Rio Tinto posted a better than expected first half underlying earnings of $2.9 billion.
The result is 43% less than the $US5.19 billion for the same period a year ago, driven down by falling iron ore prices. Analysts had been expecting $US2.4 billion.
Net profit was down 82% to $US806 million.
The big miner has been cutting costs, increasing ore output, pulling back on capital spending and cutting debt in response to falling commodity prices. A strengthening US dollar and falling oil prices is helping the process.
CEO Sam Walsh says the result is robust given the tough operating environment.
“A continued focus on financial and operating discipline delivered first half cost savings of $641 million, representing 85% of our original full year target, which we have now increased to $1 billion,” he says.
“We continue to invest in growth, and have reached key milestones in three of our growth projects with the expansion of our Pilbara iron ore infrastructure, first production from our expanded Kitimat aluminium smelter and an agreement to progress the development of the Oyu Tolgoi underground copper mine.”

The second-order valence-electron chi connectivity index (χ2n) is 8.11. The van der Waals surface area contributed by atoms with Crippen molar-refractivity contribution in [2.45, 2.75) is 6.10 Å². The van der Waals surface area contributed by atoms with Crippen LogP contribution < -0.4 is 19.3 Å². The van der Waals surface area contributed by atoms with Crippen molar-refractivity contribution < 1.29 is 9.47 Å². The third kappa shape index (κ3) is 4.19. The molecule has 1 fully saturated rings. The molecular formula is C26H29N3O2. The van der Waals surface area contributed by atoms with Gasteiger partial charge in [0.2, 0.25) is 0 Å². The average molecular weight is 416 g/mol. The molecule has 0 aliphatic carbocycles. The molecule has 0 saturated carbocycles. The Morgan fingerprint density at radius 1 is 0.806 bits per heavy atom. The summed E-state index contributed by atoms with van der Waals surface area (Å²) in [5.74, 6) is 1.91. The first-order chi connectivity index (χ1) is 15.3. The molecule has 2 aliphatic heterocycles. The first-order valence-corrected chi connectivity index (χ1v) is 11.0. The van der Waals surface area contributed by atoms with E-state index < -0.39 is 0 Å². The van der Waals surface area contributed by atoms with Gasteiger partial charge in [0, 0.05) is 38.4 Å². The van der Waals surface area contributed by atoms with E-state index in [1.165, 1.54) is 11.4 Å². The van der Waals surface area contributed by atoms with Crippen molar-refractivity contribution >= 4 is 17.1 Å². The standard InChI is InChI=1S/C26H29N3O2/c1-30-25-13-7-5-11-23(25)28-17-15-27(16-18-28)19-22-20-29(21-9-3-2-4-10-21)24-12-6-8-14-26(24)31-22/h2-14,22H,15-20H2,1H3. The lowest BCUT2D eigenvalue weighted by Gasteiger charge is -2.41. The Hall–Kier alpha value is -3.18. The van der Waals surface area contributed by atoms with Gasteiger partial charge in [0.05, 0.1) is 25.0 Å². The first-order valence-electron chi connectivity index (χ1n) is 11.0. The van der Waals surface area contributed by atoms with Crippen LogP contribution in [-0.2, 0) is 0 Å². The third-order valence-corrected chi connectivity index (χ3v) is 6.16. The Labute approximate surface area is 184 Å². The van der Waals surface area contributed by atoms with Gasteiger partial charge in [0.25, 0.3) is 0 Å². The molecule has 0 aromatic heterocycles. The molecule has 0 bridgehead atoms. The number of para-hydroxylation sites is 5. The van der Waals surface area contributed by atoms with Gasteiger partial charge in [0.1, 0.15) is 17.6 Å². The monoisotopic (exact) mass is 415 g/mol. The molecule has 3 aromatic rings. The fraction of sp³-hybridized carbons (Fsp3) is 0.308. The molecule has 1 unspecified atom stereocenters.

The results in detail:
Walsh says $3.2 billion was returned to shareholders in the first half through dividends and the share buy-back program.
Earnings from iron ore were down 49% to $US4.09 billion. This was driven by the impact of lower prices, down 46% on average.
Rio says expects cost improvements for the full year of $1.0 billion, up from previous expectations $750 million.
Capital spending is expected to decline to $5.5 billion in 2015 and less than $6.0 billion in 2016. Guidance for 2017 remains at $7 billion.
The share buy-back program continues with $1 billion of Rio Tinto shares expected to be purchased in the second half of 2015.
A full franked dividend of 144.91 Australian cents was declared, a rise of 12%.
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